The new government has implemented the long-heralded legislation prohibiting the use of exclusivity clauses in zero hours contracts. Banning clauses requiring exclusivity from the worker was a coalition government promise that continued to be a Conservative party manifesto commitment.
Section 153 of the Small Business, Enterprise and Employment Act 2015 (inserted into the Employment Rights Act 1996) came into force on 26th May 2015. This makes any provision in a zero hours contract that prohibits a worker from performing work or services for another employer, or that requires the worker to get an employer’s consent first, unenforceable. This applies to all contracts where there is no guarantee that the employer will offer work, but the worker is expected to accept any work offered.
Concerns have however been raised over the extent to which the new legislative provisions tackle the perceived abuse of zero hours contracts by employers. For example there is concern that employers may be able to avoid the ban by instead putting workers on a one-hour contract rather than a zero hours one in order to retain exclusivity.
In March the coalition government carried out an anti-avoidance consultation exercise in advance of any ban being implemented. Draft anti-avoidance regulations were published covering, amongst other things, the ability for workers to bring a claim in the employment tribunal when they had suffered a detriment as a result of carrying out work under another contract. However, these draft regulations were not brought into force at the same time as the ban on the use of exclusivity clauses. This means that, at present, workers have no real power to enforce the ban. There is nothing to stop employers penalising workers by restricting work opportunities or indeed providing no work simply because an individual has chosen to work for someone else.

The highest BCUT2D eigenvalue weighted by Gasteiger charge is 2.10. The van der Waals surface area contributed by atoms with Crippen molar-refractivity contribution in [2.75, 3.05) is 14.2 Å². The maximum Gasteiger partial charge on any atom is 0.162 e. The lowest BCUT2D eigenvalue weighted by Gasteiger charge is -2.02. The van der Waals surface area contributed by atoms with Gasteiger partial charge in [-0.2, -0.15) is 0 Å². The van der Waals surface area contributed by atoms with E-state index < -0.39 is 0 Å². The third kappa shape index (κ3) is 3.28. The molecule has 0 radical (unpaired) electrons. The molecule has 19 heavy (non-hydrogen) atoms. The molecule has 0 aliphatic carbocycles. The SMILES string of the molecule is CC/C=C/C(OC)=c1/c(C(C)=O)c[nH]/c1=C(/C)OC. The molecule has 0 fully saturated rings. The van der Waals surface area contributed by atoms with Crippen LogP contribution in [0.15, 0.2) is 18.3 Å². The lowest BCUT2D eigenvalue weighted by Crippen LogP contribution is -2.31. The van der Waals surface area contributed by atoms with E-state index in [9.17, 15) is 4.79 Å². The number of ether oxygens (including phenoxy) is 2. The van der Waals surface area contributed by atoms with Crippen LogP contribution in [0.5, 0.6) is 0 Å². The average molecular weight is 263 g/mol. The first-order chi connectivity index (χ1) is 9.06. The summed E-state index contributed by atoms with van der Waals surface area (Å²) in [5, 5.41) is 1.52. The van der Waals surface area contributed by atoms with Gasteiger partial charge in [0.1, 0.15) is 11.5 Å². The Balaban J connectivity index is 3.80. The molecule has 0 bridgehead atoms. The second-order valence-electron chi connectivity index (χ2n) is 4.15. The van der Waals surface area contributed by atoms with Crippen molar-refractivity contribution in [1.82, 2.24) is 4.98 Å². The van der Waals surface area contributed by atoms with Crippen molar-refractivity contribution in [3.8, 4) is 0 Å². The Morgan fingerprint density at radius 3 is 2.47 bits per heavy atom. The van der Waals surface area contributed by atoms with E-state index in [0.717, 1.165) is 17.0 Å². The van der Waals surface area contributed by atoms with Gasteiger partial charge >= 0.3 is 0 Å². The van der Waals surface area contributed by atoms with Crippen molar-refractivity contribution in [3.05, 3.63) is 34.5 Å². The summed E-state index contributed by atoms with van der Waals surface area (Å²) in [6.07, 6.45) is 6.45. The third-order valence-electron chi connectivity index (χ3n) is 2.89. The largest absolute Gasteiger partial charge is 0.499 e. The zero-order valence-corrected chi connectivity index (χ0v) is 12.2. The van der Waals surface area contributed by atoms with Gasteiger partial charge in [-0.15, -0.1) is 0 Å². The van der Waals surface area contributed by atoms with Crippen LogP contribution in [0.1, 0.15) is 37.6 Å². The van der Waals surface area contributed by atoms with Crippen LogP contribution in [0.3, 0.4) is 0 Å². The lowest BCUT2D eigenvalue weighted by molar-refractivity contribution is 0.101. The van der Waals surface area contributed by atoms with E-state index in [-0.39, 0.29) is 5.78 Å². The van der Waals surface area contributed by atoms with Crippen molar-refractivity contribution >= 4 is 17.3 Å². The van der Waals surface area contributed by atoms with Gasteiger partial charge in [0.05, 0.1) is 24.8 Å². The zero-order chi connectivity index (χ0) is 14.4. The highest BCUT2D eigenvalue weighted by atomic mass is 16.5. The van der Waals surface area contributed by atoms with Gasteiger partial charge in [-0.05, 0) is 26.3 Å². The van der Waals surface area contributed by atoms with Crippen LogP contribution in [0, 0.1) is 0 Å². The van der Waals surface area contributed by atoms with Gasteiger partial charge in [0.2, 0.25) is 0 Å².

Until anti-avoidance regulations are brought into force – and the Government has given no indication as to when we should expect to see these –it appears that there is little that can be done to stop employers circumventing the ban. So although the government has nominally complied with its commitment to tackle exclusivity clauses it seems that the approach is one of best practice rather than strict legal enforcement.